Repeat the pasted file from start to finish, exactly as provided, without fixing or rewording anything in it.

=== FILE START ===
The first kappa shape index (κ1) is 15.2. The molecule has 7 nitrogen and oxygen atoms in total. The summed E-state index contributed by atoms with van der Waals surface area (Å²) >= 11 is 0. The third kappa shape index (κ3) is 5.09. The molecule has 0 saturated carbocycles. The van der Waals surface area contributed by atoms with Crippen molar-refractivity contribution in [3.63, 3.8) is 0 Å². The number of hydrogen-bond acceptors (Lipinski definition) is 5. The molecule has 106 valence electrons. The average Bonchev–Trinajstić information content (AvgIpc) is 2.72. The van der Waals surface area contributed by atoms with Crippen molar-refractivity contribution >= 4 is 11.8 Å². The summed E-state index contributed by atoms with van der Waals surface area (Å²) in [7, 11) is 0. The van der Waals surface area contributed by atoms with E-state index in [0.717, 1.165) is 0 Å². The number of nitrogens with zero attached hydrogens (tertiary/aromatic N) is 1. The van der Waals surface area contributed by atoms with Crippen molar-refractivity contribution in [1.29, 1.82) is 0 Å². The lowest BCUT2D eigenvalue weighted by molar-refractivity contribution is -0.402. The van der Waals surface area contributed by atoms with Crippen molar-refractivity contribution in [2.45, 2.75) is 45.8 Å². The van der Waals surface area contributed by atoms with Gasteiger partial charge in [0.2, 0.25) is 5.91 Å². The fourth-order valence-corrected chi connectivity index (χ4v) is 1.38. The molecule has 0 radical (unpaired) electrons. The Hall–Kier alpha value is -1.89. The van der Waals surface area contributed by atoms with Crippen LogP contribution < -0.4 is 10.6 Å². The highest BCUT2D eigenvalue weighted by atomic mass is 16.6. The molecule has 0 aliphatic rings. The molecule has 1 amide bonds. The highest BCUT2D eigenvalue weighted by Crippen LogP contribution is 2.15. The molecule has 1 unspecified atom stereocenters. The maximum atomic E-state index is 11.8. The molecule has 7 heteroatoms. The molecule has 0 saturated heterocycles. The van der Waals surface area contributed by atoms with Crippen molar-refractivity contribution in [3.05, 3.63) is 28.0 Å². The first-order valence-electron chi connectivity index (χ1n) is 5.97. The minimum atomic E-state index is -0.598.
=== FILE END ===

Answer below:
The first kappa shape index (κ1) is 15.2. The molecule has 7 nitrogen and oxygen atoms in total. The summed E-state index contributed by atoms with van der Waals surface area (Å²) >= 11 is 0. The third kappa shape index (κ3) is 5.09. The molecule has 0 saturated carbocycles. The van der Waals surface area contributed by atoms with Crippen molar-refractivity contribution in [3.63, 3.8) is 0 Å². The number of hydrogen-bond acceptors (Lipinski definition) is 5. The molecule has 106 valence electrons. The average Bonchev–Trinajstić information content (AvgIpc) is 2.72. The van der Waals surface area contributed by atoms with Crippen molar-refractivity contribution >= 4 is 11.8 Å². The summed E-state index contributed by atoms with van der Waals surface area (Å²) in [7, 11) is 0. The van der Waals surface area contributed by atoms with E-state index in [0.717, 1.165) is 0 Å². The number of nitrogens with zero attached hydrogens (tertiary/aromatic N) is 1. The van der Waals surface area contributed by atoms with Crippen molar-refractivity contribution in [1.29, 1.82) is 0 Å². The lowest BCUT2D eigenvalue weighted by molar-refractivity contribution is -0.402. The van der Waals surface area contributed by atoms with Crippen molar-refractivity contribution in [2.45, 2.75) is 45.8 Å². The van der Waals surface area contributed by atoms with Gasteiger partial charge in [0.2, 0.25) is 5.91 Å². The fourth-order valence-corrected chi connectivity index (χ4v) is 1.38. The molecule has 0 radical (unpaired) electrons. The Hall–Kier alpha value is -1.89. The van der Waals surface area contributed by atoms with Crippen LogP contribution < -0.4 is 10.6 Å². The highest BCUT2D eigenvalue weighted by atomic mass is 16.6. The molecule has 0 aliphatic rings. The molecule has 1 amide bonds. The highest BCUT2D eigenvalue weighted by Crippen LogP contribution is 2.15. The molecule has 1 unspecified atom stereocenters. The maximum atomic E-state index is 11.8. The molecule has 7 heteroatoms. The molecule has 0 saturated heterocycles. The van der Waals surface area contributed by atoms with Crippen molar-refractivity contribution in [3.05, 3.63) is 28.0 Å². The first-order valence-electron chi connectivity index (χ1n) is 5.97. The minimum atomic E-state index is -0.598.